"Rush Receives Marvel Comic Honors"
"The Rush Conquests: 'Closer To The Heart' Will Be The Group's Sixth LP"

By Peter Crescenti and Russell Shaw, Circus, May 12, 1977, transcribed by pwrwindows

Rush Receives Marvel Comic Honors

By Peter Crescenti

Defenders dedication, click to enlarge

Marvel Comics scripter David Kraft, an avid fan of Rush and their heavy metal sci-fi epic '2112,' dedicated an issue of his The Defenders (#45, March 1977) to Neil Peart, Alex Lifeson and Geddy Lee. In the story, entitled 'Divided We Duel,' Kraft even has his villain, Red Rajah, quote from Rush's "The Twilight Zone:"

"Truth is false
And logic lost!
Obey the Rajah -
He seeks universal
Peace at any cost"

"We were knocked out, and it really means a lot to us," says Neil Peart of Kraft's dedication to the band. "It was like real credibility. That tiny little line in the comic book meant more to us than a whole issue of Rolling Stone or anything else. It really means something to us because that's a real measure of respect. It's from another artist, and it's like the praise of the praise-worthy.

"I read that issue and I enjoyed it," says Neil, who once claimed Marvel's Spider-Man as his favorite comics character because of his "great wit." "The defenders was a pretty cerebral kind of comic. There were a lot of things involved in it, and I don't know if a kid could relate to it, but I thought it was excellent reading. I really liked the way Dave put the lyrics to some of the songs in it."

Besides an affection for high-decibel rock'n'roll, Kraft and the members of Rush also share an appreciation for the philosophies espoused by Ayn Rand, whose novel Anthem inspired Rush's "2112". And Rush's song "Anthem" contains Neil Peart's impressions, of the Rand book.

Much of Ayn Rand's appeal stems from her basic belief that man has the right to totally govern himself - independent of an organized government and the medlings of "concerned citizens." Like Rush's "2112", Kraft's "Divided We Duel" reflects a deep respect for Rand's ideas.

"Red Rajah stands for what all humanitarians really stand for," Peart explains. "They all claim to be so selfless, but all they want is to pull the strings. They say 'Let's all get together and do this,' but it's all 'Let's get together and do this with me telling you how to do it.' The humanitarians are just the same as the dictators."

Peart isn't sure if Rush will ever directly base another LP on an Ayn Rand book again, but even if they don't he says, her influence will always be evident.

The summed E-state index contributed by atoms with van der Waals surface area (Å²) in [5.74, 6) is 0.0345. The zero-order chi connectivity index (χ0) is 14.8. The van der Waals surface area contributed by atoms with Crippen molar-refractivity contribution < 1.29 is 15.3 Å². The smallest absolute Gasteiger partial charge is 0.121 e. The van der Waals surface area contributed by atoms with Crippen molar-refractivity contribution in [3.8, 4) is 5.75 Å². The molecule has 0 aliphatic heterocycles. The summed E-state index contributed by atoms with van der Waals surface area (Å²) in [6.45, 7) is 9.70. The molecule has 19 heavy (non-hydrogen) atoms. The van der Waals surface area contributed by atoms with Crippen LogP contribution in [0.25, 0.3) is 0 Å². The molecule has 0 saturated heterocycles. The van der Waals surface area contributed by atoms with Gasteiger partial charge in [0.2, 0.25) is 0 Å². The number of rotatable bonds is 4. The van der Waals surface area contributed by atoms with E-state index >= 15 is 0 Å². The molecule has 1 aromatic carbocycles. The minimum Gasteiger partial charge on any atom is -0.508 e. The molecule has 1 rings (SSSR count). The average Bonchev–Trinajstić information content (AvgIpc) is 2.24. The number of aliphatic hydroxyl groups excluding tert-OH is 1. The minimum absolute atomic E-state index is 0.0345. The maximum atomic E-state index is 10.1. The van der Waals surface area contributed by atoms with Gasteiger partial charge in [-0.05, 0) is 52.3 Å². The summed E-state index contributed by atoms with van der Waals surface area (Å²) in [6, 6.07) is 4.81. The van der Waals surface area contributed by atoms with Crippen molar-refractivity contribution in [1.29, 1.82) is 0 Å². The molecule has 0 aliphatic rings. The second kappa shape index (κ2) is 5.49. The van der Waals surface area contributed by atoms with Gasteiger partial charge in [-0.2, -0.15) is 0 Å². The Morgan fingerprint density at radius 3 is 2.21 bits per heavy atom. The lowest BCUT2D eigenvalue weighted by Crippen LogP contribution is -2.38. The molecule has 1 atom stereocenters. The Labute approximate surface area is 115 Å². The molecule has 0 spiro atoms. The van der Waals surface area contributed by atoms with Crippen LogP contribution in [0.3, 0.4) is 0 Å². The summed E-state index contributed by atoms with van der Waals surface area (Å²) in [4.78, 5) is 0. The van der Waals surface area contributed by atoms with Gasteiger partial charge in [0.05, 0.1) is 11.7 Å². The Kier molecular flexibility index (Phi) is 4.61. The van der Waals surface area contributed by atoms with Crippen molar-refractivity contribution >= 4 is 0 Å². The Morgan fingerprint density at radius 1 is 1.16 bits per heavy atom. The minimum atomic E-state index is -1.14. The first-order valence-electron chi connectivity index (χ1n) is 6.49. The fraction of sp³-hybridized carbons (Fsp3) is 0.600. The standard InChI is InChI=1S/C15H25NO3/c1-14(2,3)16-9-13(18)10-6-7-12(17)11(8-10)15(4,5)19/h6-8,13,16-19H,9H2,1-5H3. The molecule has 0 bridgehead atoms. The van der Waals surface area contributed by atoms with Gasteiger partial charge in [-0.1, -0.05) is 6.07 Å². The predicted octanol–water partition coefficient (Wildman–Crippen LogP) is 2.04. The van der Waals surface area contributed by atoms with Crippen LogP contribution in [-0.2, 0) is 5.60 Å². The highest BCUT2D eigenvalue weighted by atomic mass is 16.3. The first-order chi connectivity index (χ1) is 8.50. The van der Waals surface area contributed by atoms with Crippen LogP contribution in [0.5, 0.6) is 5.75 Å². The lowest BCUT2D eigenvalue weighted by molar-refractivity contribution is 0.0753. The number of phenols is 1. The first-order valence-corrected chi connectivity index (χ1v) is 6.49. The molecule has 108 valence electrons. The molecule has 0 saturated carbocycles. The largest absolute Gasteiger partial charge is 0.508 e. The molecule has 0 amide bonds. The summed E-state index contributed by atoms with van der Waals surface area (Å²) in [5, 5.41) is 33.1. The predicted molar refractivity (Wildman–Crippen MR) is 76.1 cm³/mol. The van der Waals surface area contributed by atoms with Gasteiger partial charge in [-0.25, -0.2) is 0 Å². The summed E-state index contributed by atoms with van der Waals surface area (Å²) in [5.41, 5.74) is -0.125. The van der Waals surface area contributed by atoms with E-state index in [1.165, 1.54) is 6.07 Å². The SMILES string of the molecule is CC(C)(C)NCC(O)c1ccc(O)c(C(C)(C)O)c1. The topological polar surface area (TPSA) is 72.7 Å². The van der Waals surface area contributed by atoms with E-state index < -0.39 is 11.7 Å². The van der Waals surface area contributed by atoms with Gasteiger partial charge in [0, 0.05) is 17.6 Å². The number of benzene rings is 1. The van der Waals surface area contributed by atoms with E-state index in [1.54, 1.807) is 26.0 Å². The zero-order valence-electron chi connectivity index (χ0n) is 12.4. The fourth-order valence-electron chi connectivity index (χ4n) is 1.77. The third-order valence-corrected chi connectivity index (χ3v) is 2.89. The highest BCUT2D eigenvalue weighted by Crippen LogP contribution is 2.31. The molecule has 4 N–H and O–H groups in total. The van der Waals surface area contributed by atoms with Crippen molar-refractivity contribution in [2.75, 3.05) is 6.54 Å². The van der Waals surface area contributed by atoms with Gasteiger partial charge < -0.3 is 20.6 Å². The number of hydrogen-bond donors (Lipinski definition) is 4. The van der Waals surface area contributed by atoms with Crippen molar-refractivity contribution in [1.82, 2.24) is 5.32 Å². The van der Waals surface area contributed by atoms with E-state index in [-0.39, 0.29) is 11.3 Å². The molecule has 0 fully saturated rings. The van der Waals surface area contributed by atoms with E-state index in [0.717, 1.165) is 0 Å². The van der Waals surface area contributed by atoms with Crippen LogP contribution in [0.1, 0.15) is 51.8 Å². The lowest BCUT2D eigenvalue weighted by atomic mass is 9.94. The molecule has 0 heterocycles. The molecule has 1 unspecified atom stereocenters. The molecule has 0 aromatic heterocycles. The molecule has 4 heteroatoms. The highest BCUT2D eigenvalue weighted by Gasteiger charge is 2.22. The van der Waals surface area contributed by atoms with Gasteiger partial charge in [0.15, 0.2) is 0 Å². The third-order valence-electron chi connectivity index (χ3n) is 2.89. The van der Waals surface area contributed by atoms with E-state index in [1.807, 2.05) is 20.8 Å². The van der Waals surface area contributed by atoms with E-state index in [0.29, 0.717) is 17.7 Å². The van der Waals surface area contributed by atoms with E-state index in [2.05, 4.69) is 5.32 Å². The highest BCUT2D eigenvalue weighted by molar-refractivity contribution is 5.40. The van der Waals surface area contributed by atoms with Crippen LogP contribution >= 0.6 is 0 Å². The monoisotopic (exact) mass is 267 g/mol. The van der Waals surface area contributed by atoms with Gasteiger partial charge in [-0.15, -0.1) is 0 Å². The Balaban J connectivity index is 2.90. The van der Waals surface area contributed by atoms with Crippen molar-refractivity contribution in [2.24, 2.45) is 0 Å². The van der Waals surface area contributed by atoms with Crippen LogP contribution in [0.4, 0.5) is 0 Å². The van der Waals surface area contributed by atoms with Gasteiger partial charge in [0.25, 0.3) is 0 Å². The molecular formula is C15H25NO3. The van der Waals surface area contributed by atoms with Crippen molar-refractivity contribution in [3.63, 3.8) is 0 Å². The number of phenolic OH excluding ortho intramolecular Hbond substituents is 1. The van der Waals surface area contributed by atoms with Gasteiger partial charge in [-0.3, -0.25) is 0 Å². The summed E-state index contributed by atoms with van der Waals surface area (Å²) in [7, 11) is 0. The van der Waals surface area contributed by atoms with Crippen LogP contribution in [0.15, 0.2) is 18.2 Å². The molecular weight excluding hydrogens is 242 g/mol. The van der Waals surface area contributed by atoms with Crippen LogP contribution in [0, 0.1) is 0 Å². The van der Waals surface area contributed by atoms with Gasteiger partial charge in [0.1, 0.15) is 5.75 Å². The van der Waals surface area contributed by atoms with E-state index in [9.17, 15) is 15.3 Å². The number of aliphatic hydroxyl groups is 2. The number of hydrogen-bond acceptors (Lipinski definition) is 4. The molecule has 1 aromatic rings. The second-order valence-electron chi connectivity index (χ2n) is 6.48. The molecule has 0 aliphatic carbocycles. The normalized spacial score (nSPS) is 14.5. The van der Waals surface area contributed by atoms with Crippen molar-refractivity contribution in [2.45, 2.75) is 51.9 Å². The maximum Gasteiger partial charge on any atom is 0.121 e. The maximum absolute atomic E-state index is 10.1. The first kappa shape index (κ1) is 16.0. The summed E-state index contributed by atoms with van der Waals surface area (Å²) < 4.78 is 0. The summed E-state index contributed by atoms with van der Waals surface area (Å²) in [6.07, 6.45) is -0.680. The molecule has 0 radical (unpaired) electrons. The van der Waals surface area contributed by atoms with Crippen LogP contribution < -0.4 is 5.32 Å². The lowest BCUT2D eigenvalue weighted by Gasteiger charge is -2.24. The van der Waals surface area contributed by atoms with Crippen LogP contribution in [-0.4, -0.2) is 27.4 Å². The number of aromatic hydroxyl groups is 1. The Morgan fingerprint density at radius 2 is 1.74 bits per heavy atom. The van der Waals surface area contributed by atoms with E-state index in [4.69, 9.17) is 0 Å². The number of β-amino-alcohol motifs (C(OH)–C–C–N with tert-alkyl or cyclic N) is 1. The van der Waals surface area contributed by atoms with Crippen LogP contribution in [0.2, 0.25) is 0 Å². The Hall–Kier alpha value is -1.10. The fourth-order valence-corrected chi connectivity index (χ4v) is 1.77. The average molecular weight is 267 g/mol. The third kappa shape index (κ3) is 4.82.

"The values are gonna be there forever," he emphasizes. "It's not a conscious kind of thing, but once the values are infused in us, then our writing is naturally gonna reflect them. All our work is gonna be set by those values."

The Rush Conquests: 'Closer To The Heart' Will Be The Group's Sixth LP

By Russell Shaw

Click to enlarge

North in Toronto, there's a spanking new Mercedes 450 SL waiting for Rush's Neil Peart, a Porsche Targa for Geddy Lee, and a twelve cylinder Jaguar XKE for guitarist Alex Lifeson. But just as Canada's premier power trio didn't have time to pick out their own dream machines, they won't have the opportunity to put much mileage on their new wheels. Three years of incessant touring have made the winners of 1974's Juno Award (The Canadian Grammy) for "Most Promising New Group" this year's nominee for "Best Band," and Rush isn't about to stop now.

Although virtually ignored by "the rock critic establishment" and conventional radio programmers, Rush's latest release, the live double LP, All The World's A Stage (Mercury), has sold over 400,000 copies at last count, and 2112, their previous work, hovers just beneath the gold mark.

The hardworking road rockers will enjoy their first vacation in recent memory this spring. "We'll probably go wild," said Geddy Lee, the band's disarmingly shy bassist. "Except for Alex. He'll be waiting 'round the hospital for the birth of his second child." After the brief sojourn, Rush is due to headline the most prestigious event of their career - Canada's Concert and Exhibition - an annual event in the National Football Stadium - playing before a crowd of 23,000.

Following their Canadian grand performance, they're off to England for a week's worth of concerts, marking the first time Rush has appeared in Europe.

After their English "mini-tour," the trio will squirrel themselves away in the country comfort of Wales' Rockfield Studios. With longtime Rush producer Terry Brown at the helm, and a new engineer, Rush will record their sixth album, hoping for the kind of sound 10cc managed to squeeze out of Rockfield's dials.

The working title of the new LP is Closer To The Heart. While it has been frequently reported that much of Rush's lyrical inspiration is rooted in Ayn Rand's philosophy, not all of their material is culled from such erudite sources.

"We're still into science fiction," acknowledged Geddy, revealing that the origin of one new composition, "Cygnus X-1," is a Time Magazine article that described "an actual black hole in space, beyond the stars."

And, unlike some performers who will sell their souls for a hit single, or are prone to throwing soggy sandwiches (and worse) at disapproving critics, Rush remains uncompromising, thoroughly unconcerned with lack of media favor.

"We've never been a critics' band, we've never been a DJ's band," states Geddy Lee resolutely, "We're not interested in writing AM hits, we're writing things that please us. And we've proved to ourselves that even if we don't get any airplay, there are still plenty of people out there who want to hear us!"